“How could Disney allow such a blunder,” marveled Lalo Alcaraz, a Mexican-American editorial cartoonist and founder of Pocho.com. “I knew they weren’t copyrighting the holiday, but I couldn’t believe they would let someone in their legal department let this happen. On the surface, it looks like Disney is trying to copyright the holiday.”

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[image: a cartoon of Mickey Mouse as a skeleton destroying a city, with the legend “Muerto Mouse: it’s coming to trademark your cultura!”]

Is also now working on the movie, (source)

Several years ago, when Disney tried to trademark the Día de los Muertos (Day of the Dead), political cartoonist Lalo Alcaraz was one of the most vocal critics. That’s why it came as a surprise to many when news broke this week that Pixar, which is owned by Disney, hired Alcaraz to work on its animated film “Coco” that’s centered on the Mexican holiday. (…) Several years ago, when Disney tried to trademark the Día de los Muertos (Day of the Dead), political cartoonist Lalo Alcaraz was one of the most vocal critics. That’s why it came as a surprise to many when news broke this week that Pixar, which is owned by Disney, hired Alcaraz to work on its animated film “Coco” that’s centered on the Mexican holiday.

But Disney’s intentions are still suspicious. I mean, their treatment of Elena of Avalor has already been more than questionable… For starters, the fact that the first Latina princess in Disney’s history gets a TV-show instead of a movie. (source)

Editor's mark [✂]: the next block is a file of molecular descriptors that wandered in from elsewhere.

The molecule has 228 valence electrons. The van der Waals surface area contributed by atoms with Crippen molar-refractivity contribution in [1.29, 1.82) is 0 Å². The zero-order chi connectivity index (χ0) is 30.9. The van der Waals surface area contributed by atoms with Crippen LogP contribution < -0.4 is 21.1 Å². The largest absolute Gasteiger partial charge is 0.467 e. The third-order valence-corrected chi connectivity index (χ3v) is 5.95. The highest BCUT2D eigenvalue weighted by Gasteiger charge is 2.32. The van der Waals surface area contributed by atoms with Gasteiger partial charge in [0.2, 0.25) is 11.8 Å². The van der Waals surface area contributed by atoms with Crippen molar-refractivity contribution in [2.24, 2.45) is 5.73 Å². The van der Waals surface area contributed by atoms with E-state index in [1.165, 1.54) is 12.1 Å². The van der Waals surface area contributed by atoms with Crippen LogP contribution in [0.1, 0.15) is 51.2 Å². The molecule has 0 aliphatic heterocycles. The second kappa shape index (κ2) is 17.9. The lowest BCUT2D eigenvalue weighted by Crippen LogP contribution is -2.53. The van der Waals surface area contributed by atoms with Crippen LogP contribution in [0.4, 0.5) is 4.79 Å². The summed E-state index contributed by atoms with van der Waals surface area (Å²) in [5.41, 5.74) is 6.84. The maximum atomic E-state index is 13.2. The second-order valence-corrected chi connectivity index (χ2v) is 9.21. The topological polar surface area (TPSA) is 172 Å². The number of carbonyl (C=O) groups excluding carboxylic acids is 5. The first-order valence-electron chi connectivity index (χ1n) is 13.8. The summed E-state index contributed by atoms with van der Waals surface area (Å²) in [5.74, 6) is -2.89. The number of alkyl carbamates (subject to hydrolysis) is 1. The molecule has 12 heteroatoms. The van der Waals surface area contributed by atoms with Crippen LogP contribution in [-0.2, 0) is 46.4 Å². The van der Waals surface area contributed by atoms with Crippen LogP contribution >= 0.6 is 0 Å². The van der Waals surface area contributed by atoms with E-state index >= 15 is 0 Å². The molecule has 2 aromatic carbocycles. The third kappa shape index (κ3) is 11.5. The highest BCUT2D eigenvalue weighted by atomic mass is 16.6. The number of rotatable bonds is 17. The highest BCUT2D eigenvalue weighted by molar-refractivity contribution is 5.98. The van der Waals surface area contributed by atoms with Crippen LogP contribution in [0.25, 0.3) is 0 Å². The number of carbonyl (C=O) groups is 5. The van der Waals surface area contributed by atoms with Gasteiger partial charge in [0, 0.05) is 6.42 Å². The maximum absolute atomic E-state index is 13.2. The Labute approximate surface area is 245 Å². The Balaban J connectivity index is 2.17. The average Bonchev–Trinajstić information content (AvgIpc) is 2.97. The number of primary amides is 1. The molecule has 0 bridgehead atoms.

TV is great, but all of the major Disney princesses appeared on film, first. So, what does is say when there’s no Latina princess with her own movie? (…) We could give Disney the benefit of the doubt since they may not be able to milk two new princesses at the same time, but that also means they decided Elena isn’t worthy of the big screen treatment. Despite that fact that in 2015 alone, Disney released 12 feature films.

Disney could’ve added Elena to its slate. It’s not too big of a burden for Disney to create a princess who represents 17% of the nation’s population — which is why I refuse to accept that the Latina community’s first Disney princess will not be in theaters.

As a Latina, I’m sick of being told to be grateful to have a princess when movie after movie features strong, usually white, heroines. And while I’m a light-toned Puerto Rican (that’s a whole other can of worms), I believe my culture deserves to be viewed by a national audience, not just households with kids 5 and under.

Latinas haven’t waited 79 years and fought for recognition to accept a supporting role.

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[image: a promotional still of Elena of Avalor, holding a Spanish guitar and wearing a red dress inspired of traditional flamenco dresses.]